He may have been drunk, but a man who stabbed another man 73 times with three different knives showed such "chilling clarity" into his actions there is no way to conclude this was anything but murder, a judge said Monday.
B.C. Supreme Court Justice Richard Blair convicted Cory Peter Bird of the second-degree murder of Albert Michell, whose body was found by a family rotting in a Lytton apartment Aug. 17, 2008.
Michell's naked body had been covered with a sheet. Investigators determined the man had been dead for days. The officers also found links to Bird in the apartment, who had not been seen in the small Fraser River community since at least Aug. 17, 2008.
Bird was arrested in Montreal Aug. 20, 2008, after he holed up in a Canada Post office as police pursued him for a dine-and-dash. Following a brief standoff, he was arrested and told police he'd killed someone in B.C. as part of a "gang initiation."
His story changed later, when he told officers he was drunk and Michell made an unwanted sexual pass at him. Bird told police he woke up to find the older man performing oral sex on him. He admitted stabbing the man, although he thought he hit him no more than seven times. He also conceded he went to the apartment's kitchen to get a different knife after he broke the blade of one of the first weapons he reached for.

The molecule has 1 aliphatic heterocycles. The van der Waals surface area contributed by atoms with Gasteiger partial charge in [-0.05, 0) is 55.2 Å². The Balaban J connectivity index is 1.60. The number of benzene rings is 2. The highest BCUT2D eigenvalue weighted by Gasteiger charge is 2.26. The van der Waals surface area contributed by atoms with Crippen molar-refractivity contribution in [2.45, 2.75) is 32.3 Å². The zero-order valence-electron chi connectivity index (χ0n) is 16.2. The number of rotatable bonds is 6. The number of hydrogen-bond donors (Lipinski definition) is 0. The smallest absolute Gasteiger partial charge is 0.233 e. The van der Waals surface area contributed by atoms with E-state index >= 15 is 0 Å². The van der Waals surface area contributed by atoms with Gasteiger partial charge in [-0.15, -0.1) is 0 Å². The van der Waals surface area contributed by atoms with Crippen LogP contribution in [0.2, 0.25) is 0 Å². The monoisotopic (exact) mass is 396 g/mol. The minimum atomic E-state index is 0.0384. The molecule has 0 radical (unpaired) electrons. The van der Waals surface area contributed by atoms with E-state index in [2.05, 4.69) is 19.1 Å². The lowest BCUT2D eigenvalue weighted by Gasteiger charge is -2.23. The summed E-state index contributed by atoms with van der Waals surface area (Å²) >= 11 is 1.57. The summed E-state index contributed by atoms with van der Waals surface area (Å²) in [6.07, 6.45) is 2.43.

The accused man's defence lawyers argued Bird was too drunk at the time to be found guilty of murder. As well, the sexual abuse provoked him to kill, the defence said, and he acted in self-defence.
Justice Blair dismissed the last two defence suggestions as lacking any "air of reality." But he weighed the possibility Bird was too drunk to be found guilty of murder, ultimately deciding Bird's intoxication wasn't enough for the exceptionally violent crime to be considered a manslaughter.
In particular, the man's conversations with police show he knew what was going on, the judge ruled.
After his arrest, Bird told investigators things like, "I was thinking, I need to kill the guy for whatever . . . whatever reason I had.
"I knew I was going to jail as soon as I did it."
Justice Blair said such "chilling clarity" shows Bird understood what he was doing, even if he was drunk.
"He was operating with foresight of the deadly consequences of his actions," said the judge, in a lengthy written judgment.
A date has not yet been set for Bird's sentence hearing. He has been in jail since his arrest in August 2008.
Bird faces a life sentence with no possibility of parole for at least 10 years. It's not yet known if the Crown will seek a longer period of parole ineligibility.
Justice Blair heard Bird's trial in Kamloops without a jury, starting in September and ending in December.